his feet are tied

so he opens his throat to sing.

The caged bird sings

with fearful trill

of the things unknown

but longed for still

and his tune
is heard 
on the distant hill
for the caged bird

sings of freedom

The free bird thinks of another breeze

and the trade winds soft through the sighing trees

and the fat worms waiting on a dawn-bright lawn

and he names the sky his own.

But a caged bird stands on the grave of dreams

his shadow shouts on a nightmare scream

his wings are clipped and his feet are tied

so he opens his throat to sing

The caged bird sings

with a fearful trill

of things unknown

but longed for still

and his tune is heard

on the distant hill

for the caged bird

sings of freedom

So there we sat last night, a free bird and a caged bird, and the conversation continued.  We tried to see through each other's lenses of perspective.  I think that is the biggest challenge for me here in Haiti.  Although we both come from histories of revolutionary actions and thoughts, 1776 and 1804 respectively, we don't think the same, and we are constantly trying to look at the world through each other's eyes to gain a better understanding.  I feel like the revolutionary spirit has not been quenched in America, but in Haiti it has been buried so deep in oppressive dictatorships, lack of education, handouts, and poverty.  It is still here.  I know it is!  The spirit of what made Haiti Haiti, the revolution of the slaves, the first and only free black republic, that spirit is still here somewhere!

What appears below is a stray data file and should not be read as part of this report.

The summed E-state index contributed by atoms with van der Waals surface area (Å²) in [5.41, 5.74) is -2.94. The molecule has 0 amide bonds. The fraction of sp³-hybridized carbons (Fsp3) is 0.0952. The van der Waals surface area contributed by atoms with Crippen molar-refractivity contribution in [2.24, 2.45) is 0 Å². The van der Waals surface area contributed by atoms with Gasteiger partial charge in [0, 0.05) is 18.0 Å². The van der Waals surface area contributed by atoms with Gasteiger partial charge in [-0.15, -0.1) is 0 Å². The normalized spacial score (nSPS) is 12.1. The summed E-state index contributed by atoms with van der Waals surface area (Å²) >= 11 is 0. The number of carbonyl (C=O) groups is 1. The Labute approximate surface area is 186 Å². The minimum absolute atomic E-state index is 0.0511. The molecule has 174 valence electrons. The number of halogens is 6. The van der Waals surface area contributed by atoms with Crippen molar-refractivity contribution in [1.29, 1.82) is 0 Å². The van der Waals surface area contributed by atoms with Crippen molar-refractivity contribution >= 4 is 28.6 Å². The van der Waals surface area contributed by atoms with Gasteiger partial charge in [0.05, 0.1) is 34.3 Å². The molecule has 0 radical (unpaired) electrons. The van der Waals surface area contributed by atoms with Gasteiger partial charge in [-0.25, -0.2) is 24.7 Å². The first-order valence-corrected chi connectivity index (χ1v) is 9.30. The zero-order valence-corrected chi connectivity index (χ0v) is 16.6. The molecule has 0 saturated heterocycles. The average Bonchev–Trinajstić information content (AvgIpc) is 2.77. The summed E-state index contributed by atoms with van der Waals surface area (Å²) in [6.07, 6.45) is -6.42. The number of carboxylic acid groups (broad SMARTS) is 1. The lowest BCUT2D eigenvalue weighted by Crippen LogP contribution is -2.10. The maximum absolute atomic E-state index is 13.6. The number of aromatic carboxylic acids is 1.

Before I continue, I'll be the first to admit that I have not even come close to wrapping my brain around the educational and higher educational systems here in Haiti.  There are similarities, but the organization and the differences of the whole system are so immense that it is going to take some serious research time to figure it all out.  I want to try though.  I see in the eyes of the children and the young people (even the older generation) here the desire to learn, to expand their knowledge base, to have opportunities through education to make a difference in their country.  I have had the world at my fingertips my whole entire life.  I have had access to just about any book, poem, play, story, movie, documentary, etc. I have ever wanted to watch or read.  I wake up each morning and pray for guidance and strength to carry out the awesome responsibility God has given me here to educate.  I know that responsibility carries along with it the responsibility to be an example of Jesus lived out for them too. Guidance spiritually is of just a great import as guidance educationally, if not more!  I sometimes feel overwhelmed by it all, but then I walk into my classroom and see the smiles of my students and the eager looks on their faces.  I know then that we will walk through this together, and we are each walking through all of this with God by our side as well.  I don't want their dreams to be deferred, and I pray that they have opportunities to find their voices through education and His guiding spirit and then go on to educate others!  Right now I see in their eyes the eyes of caged birds, but my prayer is they will one day know what it is like to soar!

1 comment:

  1. Lovely, my friend. Hopefully you can find peace in knowing you are not alone in your prayers, hopes, and aches. I think you expressed here what so many of us that fall in love with Hait feel and the angst that results. You are one of the many miracles God is working in Neply. I'm so grateful for you and the love and care you are providing our friends there. Love and miss you dearly.